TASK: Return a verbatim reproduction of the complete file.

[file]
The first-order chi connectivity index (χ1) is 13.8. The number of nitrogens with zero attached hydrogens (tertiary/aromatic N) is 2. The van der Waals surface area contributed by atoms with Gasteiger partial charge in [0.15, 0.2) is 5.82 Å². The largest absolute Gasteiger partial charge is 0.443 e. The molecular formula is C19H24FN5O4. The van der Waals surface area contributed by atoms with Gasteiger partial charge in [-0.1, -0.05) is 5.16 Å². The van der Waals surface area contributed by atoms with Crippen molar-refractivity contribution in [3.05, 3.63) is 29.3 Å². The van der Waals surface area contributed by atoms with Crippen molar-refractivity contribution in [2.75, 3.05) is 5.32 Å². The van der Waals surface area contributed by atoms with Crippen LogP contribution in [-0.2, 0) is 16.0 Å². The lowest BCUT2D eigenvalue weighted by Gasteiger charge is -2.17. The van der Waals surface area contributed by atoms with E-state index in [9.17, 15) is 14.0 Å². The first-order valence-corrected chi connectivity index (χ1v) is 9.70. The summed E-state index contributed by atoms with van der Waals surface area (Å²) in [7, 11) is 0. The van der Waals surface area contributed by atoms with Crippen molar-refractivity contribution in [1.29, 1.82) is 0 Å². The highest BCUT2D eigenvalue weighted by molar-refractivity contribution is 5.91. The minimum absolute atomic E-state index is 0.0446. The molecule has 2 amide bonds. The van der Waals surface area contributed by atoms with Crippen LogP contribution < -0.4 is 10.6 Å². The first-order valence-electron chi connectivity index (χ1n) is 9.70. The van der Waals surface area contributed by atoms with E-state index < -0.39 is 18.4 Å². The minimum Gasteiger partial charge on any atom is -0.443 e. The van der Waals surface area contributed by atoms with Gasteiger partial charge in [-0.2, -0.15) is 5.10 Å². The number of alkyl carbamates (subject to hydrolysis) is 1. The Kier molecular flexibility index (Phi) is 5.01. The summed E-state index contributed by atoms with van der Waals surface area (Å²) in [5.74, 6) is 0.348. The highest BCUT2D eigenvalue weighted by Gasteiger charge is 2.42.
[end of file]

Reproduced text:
The first-order chi connectivity index (χ1) is 13.8. The number of nitrogens with zero attached hydrogens (tertiary/aromatic N) is 2. The van der Waals surface area contributed by atoms with Gasteiger partial charge in [0.15, 0.2) is 5.82 Å². The largest absolute Gasteiger partial charge is 0.443 e. The molecular formula is C19H24FN5O4. The van der Waals surface area contributed by atoms with Gasteiger partial charge in [-0.1, -0.05) is 5.16 Å². The van der Waals surface area contributed by atoms with Crippen molar-refractivity contribution in [3.05, 3.63) is 29.3 Å². The van der Waals surface area contributed by atoms with Crippen molar-refractivity contribution in [2.75, 3.05) is 5.32 Å². The van der Waals surface area contributed by atoms with Crippen LogP contribution in [-0.2, 0) is 16.0 Å². The lowest BCUT2D eigenvalue weighted by Gasteiger charge is -2.17. The van der Waals surface area contributed by atoms with E-state index in [9.17, 15) is 14.0 Å². The first-order valence-corrected chi connectivity index (χ1v) is 9.70. The summed E-state index contributed by atoms with van der Waals surface area (Å²) in [7, 11) is 0. The van der Waals surface area contributed by atoms with Crippen molar-refractivity contribution in [1.29, 1.82) is 0 Å². The highest BCUT2D eigenvalue weighted by molar-refractivity contribution is 5.91. The minimum absolute atomic E-state index is 0.0446. The molecule has 2 amide bonds. The van der Waals surface area contributed by atoms with Crippen LogP contribution < -0.4 is 10.6 Å². The first-order valence-electron chi connectivity index (χ1n) is 9.70. The van der Waals surface area contributed by atoms with E-state index < -0.39 is 18.4 Å². The minimum Gasteiger partial charge on any atom is -0.443 e. The van der Waals surface area contributed by atoms with Gasteiger partial charge in [-0.2, -0.15) is 5.10 Å². The number of alkyl carbamates (subject to hydrolysis) is 1. The Kier molecular flexibility index (Phi) is 5.01. The summed E-state index contributed by atoms with van der Waals surface area (Å²) in [5.74, 6) is 0.348. The highest BCUT2D eigenvalue weighted by Gasteiger charge is 2.42.